For example, we employ more retail salespeople (4.2 million) and cashiers (3.3 million) than any other job. And those are both jobs that can be automated with existing technology.

[-] 1 points by jrhirsch (4714) from Sun City, CA 8 years ago

If it was cost effective to automate those jobs it would have already been done.

There are many things that people will not buy over the internet. A car, clothing, groceries, gasoline, furniture. Small items are cheaper and faster to pick up locally.

[-] 1 points by DemandTheGoodLifeDotCom (3360) from New York, NY 8 years ago

It is cost effective to, for example, automate cashiers. That machine costs less than a cashier. You can get them for about $20k which is a lot less than a minimum wage employee.

The reason why we still have cashiers is because customers like them. If you got all self-checkout, you would likely lose customers to the store that has cashiers.

But that does not mean we cannot automate those jobs. And if we had a democratic economic system instead of a capitalist system, where the goal was freedom - producing the most wealth for the least work - automating every job would become a priority.

People would much rather have a system without cashiers where they make $115k for 20 hours than a system with cashiers where they make $30k for 40 hours.

[-] 1 points by jimmycrackerson (940) from Blackfoot, ID 8 years ago

There was a time when I'd rather go to a cashier than a automated machine based on principle. I didn't like the fact that people were losing jobs so corporations could save money by 'employing' machines.

I've recently found that in many cases I get kinder treatment and better service from a machine than I do from grumpy cashiers. I'm not saying all cashiers are mean, but in my town, it's kind of the norm. I think people are just mean in general here.

[-] 1 points by DemandTheGoodLifeDotCom (3360) from New York, NY 8 years ago

I would be grumpy if I was wasting my life as a cashier too. We don't need for anyone to do those jobs any more. Capitalism is incredibly inefficient. Using humans to be cashiers is one example of that inefficiency.

All of our production comes from labor and you cannot manage our available labor any more inefficiently than capitalism has. 18% of all available workers cannot find a full-time job. And 55% of the people who do work are being wasted by having them do pointless jobs that machines can already do. That means capitalism is wasting just under 70% of our potential labor/productivity.

[-] 1 points by DemandTheGoodLifeDotCom (3360) from New York, NY 8 years ago

There is so much cognitive dissonance in this video.

He correctly points out that the problem with our system is a few at the top consume most of the income so there is not enough income left for everyone else to spend.

But he says the solution is to tax some of that income. That is ridiculous.

A billionaire who pays a 35% tax does not at all change the fact that they are still consuming most of the income and leaving everyone else broke.

When someone gets paid $1 billion, that is $1 billion less that everyone else can make. Reducing that to $650 million with a 35% tax and sending that money to government does not change the fact that him getting paid $650 million means everyone else has to get paid $650 million less.

Nobody should get paid $1 billion because they are unfairly taking income they have not earned and do not deserve. People like this guy in the Ted video are the reason why nearly everyone in this country is broke. They UNFAIRLY take so much of the available income that there is simply not enough income left over to pay everyone else.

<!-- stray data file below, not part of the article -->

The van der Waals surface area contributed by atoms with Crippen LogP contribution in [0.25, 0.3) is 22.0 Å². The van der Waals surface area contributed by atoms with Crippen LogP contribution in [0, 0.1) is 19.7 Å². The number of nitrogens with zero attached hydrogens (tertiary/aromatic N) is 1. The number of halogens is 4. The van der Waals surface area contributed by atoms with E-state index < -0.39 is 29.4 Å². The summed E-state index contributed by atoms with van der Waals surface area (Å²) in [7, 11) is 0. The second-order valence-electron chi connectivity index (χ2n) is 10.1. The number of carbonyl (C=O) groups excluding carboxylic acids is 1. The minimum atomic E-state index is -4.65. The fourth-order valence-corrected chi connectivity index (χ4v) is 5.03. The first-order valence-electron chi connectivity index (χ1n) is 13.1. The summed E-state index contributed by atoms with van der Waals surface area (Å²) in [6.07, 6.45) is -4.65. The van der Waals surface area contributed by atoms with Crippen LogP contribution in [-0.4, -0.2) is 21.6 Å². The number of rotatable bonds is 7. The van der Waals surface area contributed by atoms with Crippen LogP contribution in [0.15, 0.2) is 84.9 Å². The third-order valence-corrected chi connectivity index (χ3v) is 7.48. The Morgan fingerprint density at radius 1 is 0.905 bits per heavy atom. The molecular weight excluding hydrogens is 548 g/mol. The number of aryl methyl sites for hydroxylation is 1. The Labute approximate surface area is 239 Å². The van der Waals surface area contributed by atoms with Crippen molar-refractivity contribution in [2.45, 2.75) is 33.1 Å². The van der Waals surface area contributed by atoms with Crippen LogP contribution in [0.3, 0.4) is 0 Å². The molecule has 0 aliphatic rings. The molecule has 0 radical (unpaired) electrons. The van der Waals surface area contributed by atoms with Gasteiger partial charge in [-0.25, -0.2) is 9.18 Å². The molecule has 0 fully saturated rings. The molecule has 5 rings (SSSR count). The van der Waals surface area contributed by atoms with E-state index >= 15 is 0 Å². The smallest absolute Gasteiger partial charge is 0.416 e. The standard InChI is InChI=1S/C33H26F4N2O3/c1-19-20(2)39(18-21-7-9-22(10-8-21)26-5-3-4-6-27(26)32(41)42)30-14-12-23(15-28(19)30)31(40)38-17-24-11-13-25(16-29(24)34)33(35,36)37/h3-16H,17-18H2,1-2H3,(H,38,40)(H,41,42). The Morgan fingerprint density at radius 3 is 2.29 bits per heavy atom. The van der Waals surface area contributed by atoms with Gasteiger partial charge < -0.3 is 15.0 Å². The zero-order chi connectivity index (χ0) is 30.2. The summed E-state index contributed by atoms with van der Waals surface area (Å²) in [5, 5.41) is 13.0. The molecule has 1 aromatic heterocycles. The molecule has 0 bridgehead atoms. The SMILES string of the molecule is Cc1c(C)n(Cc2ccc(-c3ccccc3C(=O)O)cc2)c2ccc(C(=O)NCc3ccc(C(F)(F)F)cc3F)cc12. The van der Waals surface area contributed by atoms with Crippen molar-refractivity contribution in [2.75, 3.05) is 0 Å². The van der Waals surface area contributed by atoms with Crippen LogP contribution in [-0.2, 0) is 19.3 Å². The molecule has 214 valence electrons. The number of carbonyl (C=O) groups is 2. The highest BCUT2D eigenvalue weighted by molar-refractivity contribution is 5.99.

They are forcing 97% of all workers to make a below-average income and forcing 50% of all Americans to live in poverty or close to it.

Allowing people like the guy in this Ted talk to take as much as 50,000 times or even 50 times more income than everyone else is unfair and undeserved because:

1) They don't work 50 to 50,000 times harder than everyone else.

2) They didn't earn this money from willing consumers in the market. When consumers purchase a product they are not in any way endorsing the way INCOME is allocated in the economy. Yankees fans buy Yankees tickets because they think the game is worth the ticket price. They don't buy tickets because they believe they should make $80k less at their job so that A-Rod, the Yankee third baseman, can make $25 million at his. When you pay A-Rod $25 million, that is $25 million less that every other worker can make. If consumers had a direct say on how workers were valued, no worker would ever be able to earn thousands of times more income than another worker because they would never be able to convince consumers to take a huge pay cut in order to pay their inflated salaries.

3) They shouldn't have the power to force the rest of society into poverty or financial struggle. When A-Rod takes $25 million in income, that is $25 million less the rest of the workforce can make. The top 3% take so much of the available income they leave the bottom 97% of all workers earning a below average income and the bottom 50% of all Americans in poverty or close to it.

4) There is no economic justification that requires us to pay them this amount in order for the economy to work well. The only economic reason for paying one person more than another is to get them to do difficult work and give their maximum effort. We don't need to pay people 50 to 50,000 times more income in order to get people to work hard.

5) It makes society undemocratic since their 50 to 50,000 times greater income gives them 50 to 50,000 times greater political power and freedom than everyone else.

[-] 0 points by Misaki (893) 8 years ago

"Tax the rich more" is not politically viable, because people don't want the government to spend money to create jobs.

Job creation without higher government spending, inflation, or trade barriers: http://jobcreationplan.blogspot.com/

[-] 0 points by TrevorMnemonic (5827) 8 years ago

Phenomenal post! Thanks for the great find!


[-] -3 points by factsrfun (8282) from Phoenix, AZ 8 years ago

kind of 1984ish, very good post

[-] 2 points by factsrfun (8282) from Phoenix, AZ 8 years ago

I can bump from here right?

[-] 2 points by GirlFriday (17435) 8 years ago

Sure. Now I can too. :D

[-] 3 points by shoozTroll (17632) 8 years ago

Guess I'll lose a few more points and bump it too.

It's one of those things everyone should see, and it's short and to the point.